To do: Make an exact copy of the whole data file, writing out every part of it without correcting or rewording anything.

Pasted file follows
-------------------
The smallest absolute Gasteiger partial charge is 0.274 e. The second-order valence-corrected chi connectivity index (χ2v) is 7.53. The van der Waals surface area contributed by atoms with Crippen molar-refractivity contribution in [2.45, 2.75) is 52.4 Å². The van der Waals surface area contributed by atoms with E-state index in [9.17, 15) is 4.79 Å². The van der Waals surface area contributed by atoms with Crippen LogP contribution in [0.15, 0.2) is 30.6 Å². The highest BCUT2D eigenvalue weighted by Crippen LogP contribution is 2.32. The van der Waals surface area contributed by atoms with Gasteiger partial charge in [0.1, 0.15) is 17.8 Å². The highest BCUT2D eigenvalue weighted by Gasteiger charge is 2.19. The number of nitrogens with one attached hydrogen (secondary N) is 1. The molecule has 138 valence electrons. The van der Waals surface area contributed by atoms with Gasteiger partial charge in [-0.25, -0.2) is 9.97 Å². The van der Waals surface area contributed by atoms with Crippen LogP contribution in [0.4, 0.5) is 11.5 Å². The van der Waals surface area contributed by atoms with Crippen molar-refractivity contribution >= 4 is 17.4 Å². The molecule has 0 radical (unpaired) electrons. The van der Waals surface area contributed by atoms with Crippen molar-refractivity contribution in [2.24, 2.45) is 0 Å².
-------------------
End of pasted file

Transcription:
The smallest absolute Gasteiger partial charge is 0.274 e. The second-order valence-corrected chi connectivity index (χ2v) is 7.53. The van der Waals surface area contributed by atoms with Crippen molar-refractivity contribution in [2.45, 2.75) is 52.4 Å². The van der Waals surface area contributed by atoms with E-state index in [9.17, 15) is 4.79 Å². The van der Waals surface area contributed by atoms with Crippen LogP contribution in [0.15, 0.2) is 30.6 Å². The highest BCUT2D eigenvalue weighted by Crippen LogP contribution is 2.32. The van der Waals surface area contributed by atoms with Gasteiger partial charge in [0.1, 0.15) is 17.8 Å². The highest BCUT2D eigenvalue weighted by Gasteiger charge is 2.19. The number of nitrogens with one attached hydrogen (secondary N) is 1. The molecule has 138 valence electrons. The van der Waals surface area contributed by atoms with Gasteiger partial charge in [-0.25, -0.2) is 9.97 Å². The van der Waals surface area contributed by atoms with Crippen LogP contribution in [0.4, 0.5) is 11.5 Å². The van der Waals surface area contributed by atoms with Crippen molar-refractivity contribution >= 4 is 17.4 Å². The molecule has 0 radical (unpaired) electrons. The van der Waals surface area contributed by atoms with Crippen molar-refractivity contribution in [2.24, 2.45) is 0 Å².